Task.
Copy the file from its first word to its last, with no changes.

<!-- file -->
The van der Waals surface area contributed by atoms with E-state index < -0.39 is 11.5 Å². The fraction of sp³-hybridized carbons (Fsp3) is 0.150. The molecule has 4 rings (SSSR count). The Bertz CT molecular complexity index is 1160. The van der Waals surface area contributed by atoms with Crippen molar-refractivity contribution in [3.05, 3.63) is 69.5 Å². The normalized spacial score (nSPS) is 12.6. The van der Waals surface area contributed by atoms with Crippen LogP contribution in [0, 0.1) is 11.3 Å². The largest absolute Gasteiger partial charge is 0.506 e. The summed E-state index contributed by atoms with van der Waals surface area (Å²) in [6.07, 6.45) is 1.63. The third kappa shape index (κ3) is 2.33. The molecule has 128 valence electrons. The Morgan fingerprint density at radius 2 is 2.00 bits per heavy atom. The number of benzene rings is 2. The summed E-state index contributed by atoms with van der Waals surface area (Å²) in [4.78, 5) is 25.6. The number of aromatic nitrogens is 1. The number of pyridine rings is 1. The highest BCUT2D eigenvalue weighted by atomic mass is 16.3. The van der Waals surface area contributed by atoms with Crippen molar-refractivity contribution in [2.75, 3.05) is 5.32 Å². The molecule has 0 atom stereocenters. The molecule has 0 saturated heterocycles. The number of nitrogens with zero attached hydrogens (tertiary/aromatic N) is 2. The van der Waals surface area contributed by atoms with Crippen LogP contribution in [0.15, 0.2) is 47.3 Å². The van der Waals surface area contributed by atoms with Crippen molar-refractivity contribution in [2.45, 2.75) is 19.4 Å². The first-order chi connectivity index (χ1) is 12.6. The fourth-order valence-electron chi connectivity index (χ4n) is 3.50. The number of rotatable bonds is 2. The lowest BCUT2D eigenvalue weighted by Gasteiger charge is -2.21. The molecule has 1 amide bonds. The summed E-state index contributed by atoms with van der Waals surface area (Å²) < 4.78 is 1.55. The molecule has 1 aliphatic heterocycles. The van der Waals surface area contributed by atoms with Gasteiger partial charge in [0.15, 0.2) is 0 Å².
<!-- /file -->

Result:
The van der Waals surface area contributed by atoms with E-state index < -0.39 is 11.5 Å². The fraction of sp³-hybridized carbons (Fsp3) is 0.150. The molecule has 4 rings (SSSR count). The Bertz CT molecular complexity index is 1160. The van der Waals surface area contributed by atoms with Crippen molar-refractivity contribution in [3.05, 3.63) is 69.5 Å². The normalized spacial score (nSPS) is 12.6. The van der Waals surface area contributed by atoms with Crippen LogP contribution in [0, 0.1) is 11.3 Å². The largest absolute Gasteiger partial charge is 0.506 e. The summed E-state index contributed by atoms with van der Waals surface area (Å²) in [6.07, 6.45) is 1.63. The third kappa shape index (κ3) is 2.33. The molecule has 128 valence electrons. The Morgan fingerprint density at radius 2 is 2.00 bits per heavy atom. The number of benzene rings is 2. The summed E-state index contributed by atoms with van der Waals surface area (Å²) in [4.78, 5) is 25.6. The number of aromatic nitrogens is 1. The number of pyridine rings is 1. The highest BCUT2D eigenvalue weighted by atomic mass is 16.3. The van der Waals surface area contributed by atoms with Crippen molar-refractivity contribution in [2.75, 3.05) is 5.32 Å². The molecule has 0 atom stereocenters. The molecule has 0 saturated heterocycles. The number of nitrogens with zero attached hydrogens (tertiary/aromatic N) is 2. The van der Waals surface area contributed by atoms with Crippen LogP contribution in [0.15, 0.2) is 47.3 Å². The van der Waals surface area contributed by atoms with Crippen molar-refractivity contribution in [2.45, 2.75) is 19.4 Å². The first-order chi connectivity index (χ1) is 12.6. The fourth-order valence-electron chi connectivity index (χ4n) is 3.50. The number of rotatable bonds is 2. The lowest BCUT2D eigenvalue weighted by Gasteiger charge is -2.21. The molecule has 1 amide bonds. The summed E-state index contributed by atoms with van der Waals surface area (Å²) < 4.78 is 1.55. The molecule has 1 aliphatic heterocycles. The van der Waals surface area contributed by atoms with Gasteiger partial charge in [0.15, 0.2) is 0 Å².